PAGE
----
• May: U.S. inspectors finally visit Kumchang-ni and find the place empty. Perry visits Pyongyang and delivers a letter from President Clinton offering a “grand bargain” for normalizing relations, potential security guarantees, and even a possible face-to-face meeting in exchange for N. Korea halting development of other nuclear programs that are beyond the scope of the Agreed Framework, proliferation, and missile development.
  • September: More talks. N. Korea agrees to voluntary moratorium on testing long-range missiles as long as talks with the U.S. continue. U.S. agrees to ease sanctions (which occurs the following June). That same month, National Intelligence Estimate says N. Korea will have a missile capable of delivering a 200-kg warhead to the U.S. by 2015.
  • November: More talks, this time to discuss improving bilateral relations and a high-level U.S. visit to Pyongyang.
  • December: KEDO starts constructions of light-water reactors.


  • April: U.S. imposes sanctions on anoher N. Korean firm for proliferation activities of major missile compoents, possibly to Iran.
  • May: U.S. inspectors revisits Kumchang-ni, find nothing changed during the previous year.
  • June: Kim Dae Jung visits Pyongyang. U.S. further relaxes sanctions, this time much more significantly. U.S. and N. Korean companies can now trade in commercial and consumer goods and invest in the North. N. Korea agrees to extend its moratorium on missile testing.
  • July: More missile talks; no agreement. N. Korea demands $1 billion per year in compensation. Secretary of State Madeleine Albright talks with N. Korean Foreign Minister at ASEAN Regional Forum in Bangkok.
  • October: Vice Marshal Cho Myong-Rok visits Washington, delivers letter to President Clinton. Albright visits Pyongyang and toasts Kim Jong-Il. By this time, approximately two million North Koreans of lower political class have starved to death. Kim Jong-Il promises no further tests of the Taepo Dong 1, something he has already promised. Other talks on nuclear inspections, proliferation, and a visit by President Clinton are less conclusive.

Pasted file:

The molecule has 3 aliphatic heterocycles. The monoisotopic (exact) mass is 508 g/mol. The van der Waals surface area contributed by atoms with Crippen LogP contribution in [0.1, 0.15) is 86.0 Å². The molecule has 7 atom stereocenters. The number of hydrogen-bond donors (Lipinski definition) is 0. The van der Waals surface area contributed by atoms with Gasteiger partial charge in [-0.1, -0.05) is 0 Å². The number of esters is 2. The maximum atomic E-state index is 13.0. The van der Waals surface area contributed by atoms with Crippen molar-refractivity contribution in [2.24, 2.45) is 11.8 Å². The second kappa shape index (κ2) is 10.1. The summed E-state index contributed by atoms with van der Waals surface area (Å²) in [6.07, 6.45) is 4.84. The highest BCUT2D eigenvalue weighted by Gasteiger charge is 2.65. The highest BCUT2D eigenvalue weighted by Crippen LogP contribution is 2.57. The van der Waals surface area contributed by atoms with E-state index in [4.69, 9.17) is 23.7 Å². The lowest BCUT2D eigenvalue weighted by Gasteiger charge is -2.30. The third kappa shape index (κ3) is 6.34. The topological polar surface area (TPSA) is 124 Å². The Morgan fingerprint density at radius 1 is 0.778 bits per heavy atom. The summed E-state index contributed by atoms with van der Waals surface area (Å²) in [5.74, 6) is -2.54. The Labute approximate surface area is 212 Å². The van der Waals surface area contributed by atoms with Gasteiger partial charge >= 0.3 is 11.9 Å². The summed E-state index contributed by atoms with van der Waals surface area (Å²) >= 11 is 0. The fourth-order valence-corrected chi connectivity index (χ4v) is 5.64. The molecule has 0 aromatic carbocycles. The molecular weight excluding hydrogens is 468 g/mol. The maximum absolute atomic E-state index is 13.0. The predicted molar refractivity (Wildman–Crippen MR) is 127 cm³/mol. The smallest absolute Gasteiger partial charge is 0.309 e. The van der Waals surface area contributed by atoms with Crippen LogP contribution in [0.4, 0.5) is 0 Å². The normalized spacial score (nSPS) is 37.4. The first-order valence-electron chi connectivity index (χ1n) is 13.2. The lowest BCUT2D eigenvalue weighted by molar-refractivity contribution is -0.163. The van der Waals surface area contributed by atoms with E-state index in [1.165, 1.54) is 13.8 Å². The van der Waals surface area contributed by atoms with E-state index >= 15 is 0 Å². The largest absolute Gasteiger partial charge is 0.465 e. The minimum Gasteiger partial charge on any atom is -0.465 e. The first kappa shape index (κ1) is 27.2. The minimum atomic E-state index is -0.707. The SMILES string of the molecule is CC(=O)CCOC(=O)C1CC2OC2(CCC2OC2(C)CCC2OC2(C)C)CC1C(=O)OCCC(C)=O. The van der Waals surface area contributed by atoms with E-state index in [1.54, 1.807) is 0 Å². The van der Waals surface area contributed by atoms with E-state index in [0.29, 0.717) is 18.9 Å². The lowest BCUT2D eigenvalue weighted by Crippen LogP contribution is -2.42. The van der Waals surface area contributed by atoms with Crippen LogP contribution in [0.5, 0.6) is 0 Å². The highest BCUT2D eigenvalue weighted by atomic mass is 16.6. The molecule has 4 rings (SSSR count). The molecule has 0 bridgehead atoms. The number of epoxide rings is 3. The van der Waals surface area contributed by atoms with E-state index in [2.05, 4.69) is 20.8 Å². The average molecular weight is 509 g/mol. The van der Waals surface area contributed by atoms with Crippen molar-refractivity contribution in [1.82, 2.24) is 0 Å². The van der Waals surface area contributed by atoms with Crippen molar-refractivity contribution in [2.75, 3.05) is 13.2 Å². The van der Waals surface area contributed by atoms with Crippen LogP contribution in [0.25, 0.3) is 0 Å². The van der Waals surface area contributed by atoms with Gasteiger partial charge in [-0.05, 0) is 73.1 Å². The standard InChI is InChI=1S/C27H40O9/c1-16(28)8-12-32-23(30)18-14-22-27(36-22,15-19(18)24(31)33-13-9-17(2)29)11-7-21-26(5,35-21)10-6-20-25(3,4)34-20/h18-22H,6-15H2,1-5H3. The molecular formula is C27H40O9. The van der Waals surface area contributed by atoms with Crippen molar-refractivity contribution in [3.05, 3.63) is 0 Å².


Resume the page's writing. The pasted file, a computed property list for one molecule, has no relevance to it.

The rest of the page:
• November. Seventh round of missile talks. Failure to reach agreement rules out Clinton visit to Pyongyang.


  • January 2: U.S. imposes sanctions on a N. Korean firm for selling missile technology to Iran. Clinton’s term ends.

Given this mountain of evidence of North Korea’s intent, how can you claim that diplomacy was containing North Korea? And given the evidence that North Korean uranium was sold to the A.Q. Khan network and found its way to Libya, it’s hard to take Kristof’s pronouncement that North Korea’s prohibited uranium program–which it still denies–is relatively benign. It also completely ignores the obvious conclusion about North Korea’s reliability as a negotiating partner. Kristof evokes some of the same pity I feel for the man who still wants to marry the “runaway bride.” Now imagine the bride had run away to Hollywood to spend eight years working in the porn industry, and you have some idea of the potential for a relationship built on any level of trust here.

Where I don’t really disagree with Kristof is that Bush’s diplomacy has been ineffective at containing the North, too. That fact is sufficiently apparent to the Administration that we have probably reached a crossroads. Bush can at least claim that he isn’t enabling Kim to cheat even faster.

Don’t miss James Chen‘s fisking, either. Although I differ from James in that I don’t consider the word “liberal” a term of derision, James does a nice job of pointing out some obvious problems with Kristof’s argument.

Kristof’s other talking point, that Bush “alienated” allies, is ridiculous to anyone who lived in South Korea at the end of Clinton’s term; Anti-Americanism and fawning over North Korea was already rampant, and no American president could have dealt with North Korea effectively without alienating all those who hated us anyway. Japan, of course, appears to be anything but alienated, and I certainly hope Kristof doesn’t suggest that China was ever an ally (or, as Clinton called it, a “strategic partner.”)


  1. Regarding Kristof and No-Nukes Clinton:
    If I am your neighbor and give you directions on how to make a pipe bomb/ land mine, etc. and also give/sell you some dynamite, but you don’t explode the bomb until I sell my house, is the new owner responsible for your action?